Every afternoon Isolde lights up when we go to pick up big brother and sis from school, but during the day I truly think she enjoys the quietness: it takes surprisingly little time for her to adjust to my new ‘rules’. Although, come to think of it, it’s not surprising at all. We’ve always known she was the kind of baby who doesn’t like to be taken out of her usual ways (see my birthday party, to name one instance). Isolde being our third baby inevitably meant that she was born into a household which already had a set of running routines and schedules (Tom’s working times and later mine, school hours for the children etc…). Into a household with parents who don’t arrange their weekends filled to the rim with a zillion activities, especially in the evenings. On the contrary, during the past 7 months, we’ve led a quiet life, and enjoyed it too. Plenty of time later to catch up.
Having said that, as my part in Isolde’s feeds is shrinking (as are the breast containing the said feeds), I’ve reached the point where, on the one hand, I’m beginning to feel the going-out-itch, and on the other, I just want my body to be mine again. I’ve shared so much with my baby these past months - and wouldn’t have had it any other way! - but this part of sharing is reaching its end. What I would like to achieve is to nurse Isolde once in the morning, and have her drinking formula and eating solids for the rest of the day. This way, I don’t have to wave nursing goodbye just yet, and I open up the calendar to out-of-the-house evening events.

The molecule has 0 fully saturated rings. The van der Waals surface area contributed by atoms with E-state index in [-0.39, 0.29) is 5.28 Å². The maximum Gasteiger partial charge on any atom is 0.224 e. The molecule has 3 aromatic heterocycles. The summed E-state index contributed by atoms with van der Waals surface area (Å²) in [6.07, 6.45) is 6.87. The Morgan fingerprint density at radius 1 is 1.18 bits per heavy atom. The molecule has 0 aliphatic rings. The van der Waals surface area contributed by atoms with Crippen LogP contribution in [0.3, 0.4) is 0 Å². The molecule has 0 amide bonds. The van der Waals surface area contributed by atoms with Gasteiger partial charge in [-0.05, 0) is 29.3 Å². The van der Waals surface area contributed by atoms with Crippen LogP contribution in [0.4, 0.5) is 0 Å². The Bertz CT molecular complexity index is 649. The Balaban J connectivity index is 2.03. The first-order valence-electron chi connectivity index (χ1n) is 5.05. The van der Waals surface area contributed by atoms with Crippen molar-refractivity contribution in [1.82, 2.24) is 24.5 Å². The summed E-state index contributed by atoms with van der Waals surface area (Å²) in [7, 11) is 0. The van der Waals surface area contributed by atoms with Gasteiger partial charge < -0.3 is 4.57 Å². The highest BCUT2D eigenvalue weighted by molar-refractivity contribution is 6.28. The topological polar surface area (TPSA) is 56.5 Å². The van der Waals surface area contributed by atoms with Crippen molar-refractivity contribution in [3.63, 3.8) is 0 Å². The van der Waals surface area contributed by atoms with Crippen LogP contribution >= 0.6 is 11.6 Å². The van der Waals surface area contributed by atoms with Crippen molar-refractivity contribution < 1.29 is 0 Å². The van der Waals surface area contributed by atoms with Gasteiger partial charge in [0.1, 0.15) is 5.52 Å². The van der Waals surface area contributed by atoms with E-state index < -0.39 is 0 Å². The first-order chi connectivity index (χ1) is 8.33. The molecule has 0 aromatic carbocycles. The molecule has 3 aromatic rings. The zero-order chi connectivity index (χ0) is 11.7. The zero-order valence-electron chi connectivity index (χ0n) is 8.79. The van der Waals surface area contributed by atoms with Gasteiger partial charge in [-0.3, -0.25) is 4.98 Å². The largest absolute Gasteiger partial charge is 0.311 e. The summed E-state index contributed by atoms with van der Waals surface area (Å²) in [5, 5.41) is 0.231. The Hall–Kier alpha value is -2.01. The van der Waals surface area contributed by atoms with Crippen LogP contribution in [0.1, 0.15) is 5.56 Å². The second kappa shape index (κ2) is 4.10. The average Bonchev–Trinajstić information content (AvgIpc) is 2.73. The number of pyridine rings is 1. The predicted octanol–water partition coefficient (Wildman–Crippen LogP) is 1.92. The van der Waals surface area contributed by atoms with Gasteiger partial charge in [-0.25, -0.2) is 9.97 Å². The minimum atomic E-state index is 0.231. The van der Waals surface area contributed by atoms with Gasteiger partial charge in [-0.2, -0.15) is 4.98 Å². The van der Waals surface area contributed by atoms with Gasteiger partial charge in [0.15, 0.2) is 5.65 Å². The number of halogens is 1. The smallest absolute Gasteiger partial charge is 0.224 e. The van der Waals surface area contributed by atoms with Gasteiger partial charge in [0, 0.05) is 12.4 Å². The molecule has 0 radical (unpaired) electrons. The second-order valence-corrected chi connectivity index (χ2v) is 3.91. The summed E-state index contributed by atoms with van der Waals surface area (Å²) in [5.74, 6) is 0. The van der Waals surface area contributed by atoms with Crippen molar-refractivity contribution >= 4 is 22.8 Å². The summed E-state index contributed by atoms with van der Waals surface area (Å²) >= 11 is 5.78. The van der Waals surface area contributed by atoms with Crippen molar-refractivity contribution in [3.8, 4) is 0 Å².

This is all wonderful in theory of course. The reality does only partly what I had in mind. Isolde drinks the bottle in the evening, but has shifted her new-found rhythm once again: from last breastfeed at 8.30 p.m. before, she now has the bottle at 7 p.m. and has started to wake up again now between 11 p.m. and midnight… I just nurse her back to sleep. Things have changed a lot for her recently, so I don’t want to overdo it and put her resilience to the test even more.
On a happy note, my going-out-itch will soon be scratched away! One of my highschool friends has invited me and 6 other friends to dinner, just the girls. Should be fun! We’ll probably talk about our children and men the whole time, but I’m looking forward to it very much! Isolde can have the bottle with her daddy after all, so it shouldn’t be a problem. That’s when Tom (who quizzes for fun once a month) casually drops into the conversation: “Oh, didn’t I tell you the quiz is this Saturday and not next week? I can’t very well call it off now, can I? The lads are counting on me.” I’m ready to explode! NO WAY am I giving up my first night out since ages. Luckily our ‘regular’ babysitter is still free…
When I come home after an evening of pure fun and laughter, reality checks in: Isolde has refused to drink, not one drop left that bottle. Oh joy… Now I’ll have to feed her in the middle of the night for sure! Or not: miraculously, she sleeps till morning. Whoever can see any logic in baby sleep patterns, please do leave a comment below, because I’m at a loss here ;-) !
At seven months our little treasure is practising her fine motor skills by sticking whatever she can get her little hands on into her mouth. We’re having to teach Daphne and Alexander to put away all their little toys (like Playmobil) when little sister is around!
Also, the doctor explained why Isolde still doesn’t turn over from belly to back: she has very strong ab muscles and hips - when lying on her tummy, which she hates, she will occasionally even try to pull her legs up to crawl - but she still refuses to put any weight on her arms and elbows, which apparently, she should do at this age. Not that I worry.
And finally, she treats us to lots of sounds: squeaking, moaning, and the classical baby babbling. We should really get her ‘talks’ on camera sometime!